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Hobbies & Interests / Crafty Fools
|Subject: Re: Not Impressed||Date: 2/27/2005 10:49 AM|
|Author: polarg||Number: 4305 of 7313|
Also, a store owner in a niche market should realize that people in his niche talk to one another. They belong to clubs. They meet together. They talk on the Internet. Recommendations for or against such establishments bear enormous weight among close-knit (pardon the pun) groups such as crafters.
I'm a small business owner, too, though I sell services rather than products. I've worked in various aspects of the retail and service industries for the better part of ten years. There is not a single company that would have allowed me to do what they have done. Additionally, the store is in a very high income area...the town of Brookline (and Brookline Village in particular) are very affluent...as in, the houses haven't drpped below $500k in over 15 years and these days are generally in the area of $1 mil. It's also a high-foot-traffic area (great for a yarn or craft store) near public transportation, an Orthodox Jewish temple, and two public schools (all very good potential markets).
An imperfect product, just like any broken object, can be written off as a business loss.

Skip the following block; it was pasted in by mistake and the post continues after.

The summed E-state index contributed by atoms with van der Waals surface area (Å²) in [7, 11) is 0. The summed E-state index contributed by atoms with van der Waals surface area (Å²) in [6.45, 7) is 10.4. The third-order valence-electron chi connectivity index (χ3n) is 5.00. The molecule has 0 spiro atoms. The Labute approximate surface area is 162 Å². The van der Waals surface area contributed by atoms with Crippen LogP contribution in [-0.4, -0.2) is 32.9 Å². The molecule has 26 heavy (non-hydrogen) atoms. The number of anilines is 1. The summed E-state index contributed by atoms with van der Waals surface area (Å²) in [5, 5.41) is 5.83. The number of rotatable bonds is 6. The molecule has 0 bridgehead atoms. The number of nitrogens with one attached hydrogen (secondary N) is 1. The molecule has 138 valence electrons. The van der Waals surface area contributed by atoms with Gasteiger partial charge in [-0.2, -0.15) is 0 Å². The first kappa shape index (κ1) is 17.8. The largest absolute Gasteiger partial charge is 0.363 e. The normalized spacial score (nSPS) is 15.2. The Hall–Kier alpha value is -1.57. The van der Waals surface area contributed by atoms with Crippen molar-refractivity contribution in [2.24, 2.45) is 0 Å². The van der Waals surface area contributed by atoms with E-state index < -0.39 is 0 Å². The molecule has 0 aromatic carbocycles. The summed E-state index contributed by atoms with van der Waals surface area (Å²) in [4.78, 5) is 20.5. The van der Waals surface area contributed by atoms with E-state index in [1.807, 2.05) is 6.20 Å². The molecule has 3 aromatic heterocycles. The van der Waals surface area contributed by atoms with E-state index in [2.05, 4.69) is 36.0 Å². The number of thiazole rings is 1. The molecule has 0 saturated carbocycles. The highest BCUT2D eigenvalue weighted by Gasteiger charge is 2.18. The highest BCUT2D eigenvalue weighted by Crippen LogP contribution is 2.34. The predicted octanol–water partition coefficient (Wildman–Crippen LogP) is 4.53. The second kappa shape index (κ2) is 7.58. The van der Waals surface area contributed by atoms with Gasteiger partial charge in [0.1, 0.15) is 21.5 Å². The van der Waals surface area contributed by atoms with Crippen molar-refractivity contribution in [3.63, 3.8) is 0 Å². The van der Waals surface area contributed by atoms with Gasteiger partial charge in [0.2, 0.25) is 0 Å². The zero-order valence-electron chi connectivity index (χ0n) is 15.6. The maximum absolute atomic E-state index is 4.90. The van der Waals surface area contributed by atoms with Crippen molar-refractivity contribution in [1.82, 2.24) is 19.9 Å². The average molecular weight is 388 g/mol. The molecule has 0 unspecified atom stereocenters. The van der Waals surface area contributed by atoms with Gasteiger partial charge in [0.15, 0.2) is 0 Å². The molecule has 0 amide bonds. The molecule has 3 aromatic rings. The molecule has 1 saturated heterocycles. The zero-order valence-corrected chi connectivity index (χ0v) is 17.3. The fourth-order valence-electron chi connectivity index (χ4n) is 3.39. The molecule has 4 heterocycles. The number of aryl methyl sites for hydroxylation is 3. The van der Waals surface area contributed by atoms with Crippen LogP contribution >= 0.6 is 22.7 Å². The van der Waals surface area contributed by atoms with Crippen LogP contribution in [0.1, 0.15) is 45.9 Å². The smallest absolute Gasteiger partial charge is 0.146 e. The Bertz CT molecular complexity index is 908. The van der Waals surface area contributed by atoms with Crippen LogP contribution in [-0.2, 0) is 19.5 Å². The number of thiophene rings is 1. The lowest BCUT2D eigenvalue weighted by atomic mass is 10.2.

Well....see...here's the thing: I had a friend that owned a yarn store (incidently in the same neighborhood as this one) years ago. She closed it because of child care issues and a concern for the quality of the life of her children, but as I recall, she routinely sent damaged product back to the manufacturer. In fact, she told me it was the only time that manufacturers would take yarn back. Otherwise, it's all final sale. And in the case of damaged product, the manufacturer replaces it. So in addition to the manager trying to make the store's cost of doing business my cost for them doing business, he also (possibly) lied to me.
The thing that I really don't get is why they wouldn't be concerned that it was on more than 1 skein. It waas on the two that inspected out of the 4 that I purchased. That would indicate that the shipment was likely damaged, not the particular skein. Additionally, when dealing with wool, when things start to fray and fall apart like that, it's not such a bad idea to look around for a pest problem. I had improperly stored a project last year and lost four afgan quares to mice. (Yuck!)
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